I think Adam Ozimek’s post on “The Visceral Externality of Prostitution” nicely illustrates why nobody likes economists:
Say Ray’s friend Lenore wants to purchase Ray’s prostitution services and she values them at $400. But when Lenore does this it bothers Ray’s other friend Tonya. If the negative utility Tonya experiences is worth more than $400, then the market provides a mechanism for Tonya to satisfy her wants: she can pay Ray $401 not to sleep with Lenore. […]
People will probably object that this is unbelievable, and that even if it happened once in a while, in the real world this would never be enough objectors to affect the quantity of prostitution. I think this is correct. After all, the objectors would have to value preventing prostitution at more than average rate of $300 an hour in order to outbid the existing buyers. But what this tells you is that the marginal utility gained from prostitution by consumers would vastly exceeds the marginal disutility to objectors.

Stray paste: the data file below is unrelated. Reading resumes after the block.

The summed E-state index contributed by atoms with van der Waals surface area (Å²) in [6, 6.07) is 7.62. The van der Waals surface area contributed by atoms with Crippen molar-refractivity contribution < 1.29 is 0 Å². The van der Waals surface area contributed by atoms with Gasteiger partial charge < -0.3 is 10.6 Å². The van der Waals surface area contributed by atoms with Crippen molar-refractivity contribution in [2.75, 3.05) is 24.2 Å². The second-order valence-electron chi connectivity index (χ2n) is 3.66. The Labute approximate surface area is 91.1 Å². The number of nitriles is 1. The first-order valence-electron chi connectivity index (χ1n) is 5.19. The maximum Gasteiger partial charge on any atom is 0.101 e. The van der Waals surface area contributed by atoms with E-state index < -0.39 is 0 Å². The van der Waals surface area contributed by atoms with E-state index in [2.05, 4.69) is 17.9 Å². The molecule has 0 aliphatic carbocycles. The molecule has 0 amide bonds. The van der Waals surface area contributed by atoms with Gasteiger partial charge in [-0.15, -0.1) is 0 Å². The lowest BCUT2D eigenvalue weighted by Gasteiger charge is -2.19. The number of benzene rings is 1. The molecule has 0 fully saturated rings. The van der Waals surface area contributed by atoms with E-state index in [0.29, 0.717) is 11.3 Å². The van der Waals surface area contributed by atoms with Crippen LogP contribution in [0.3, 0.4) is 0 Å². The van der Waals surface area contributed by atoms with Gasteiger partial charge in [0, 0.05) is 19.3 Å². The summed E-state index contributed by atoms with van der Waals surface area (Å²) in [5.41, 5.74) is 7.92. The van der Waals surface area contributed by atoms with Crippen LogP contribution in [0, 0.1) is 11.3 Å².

I think objectors know. After all, market based solutions are possible and yet you never hear objectors push for anything but prohibition. This tells me that their willingness to pay is pretty low, and therefore so is their disutility.
This misses the fact that a big part of the point of prostitution prohibition laws is to express social disapproval of prostitutes and prostitution. Indeed, people seem generally quite unconcerned about whether prostitution is occurring someplace out of sight and out of mind. But they want to reserve the right to strongly disapprove of both the prostitution and especially the prostitutes. You can analogize a person who engaged in a form of sexual or commercial conduct of which you disapprove by referring to that person as a “whore.” It’s an insult. Its insult status reflects and upholds a social consensus that whores are bad people, not just that whoring is a kind of undesirable nuisance. Side-payments can’t address this issue.
I think the best way to think about prostitution prohibition is just to observe that we’ve historically done a lot of stuff to bolster the privileged position of heterosexual companionate marriage. This has entailed a lot of avoidable cruelty to gays and lesbians, sexually active women, children of unmarried women, and voluntary prostitutes. But the cruelty isn’t a pointless side-effect that can be reduced through better policy design. The cruelty is integral to obtaining the objective. Over time, counterveiling humane impulses have tended to win out. But that’s the issue.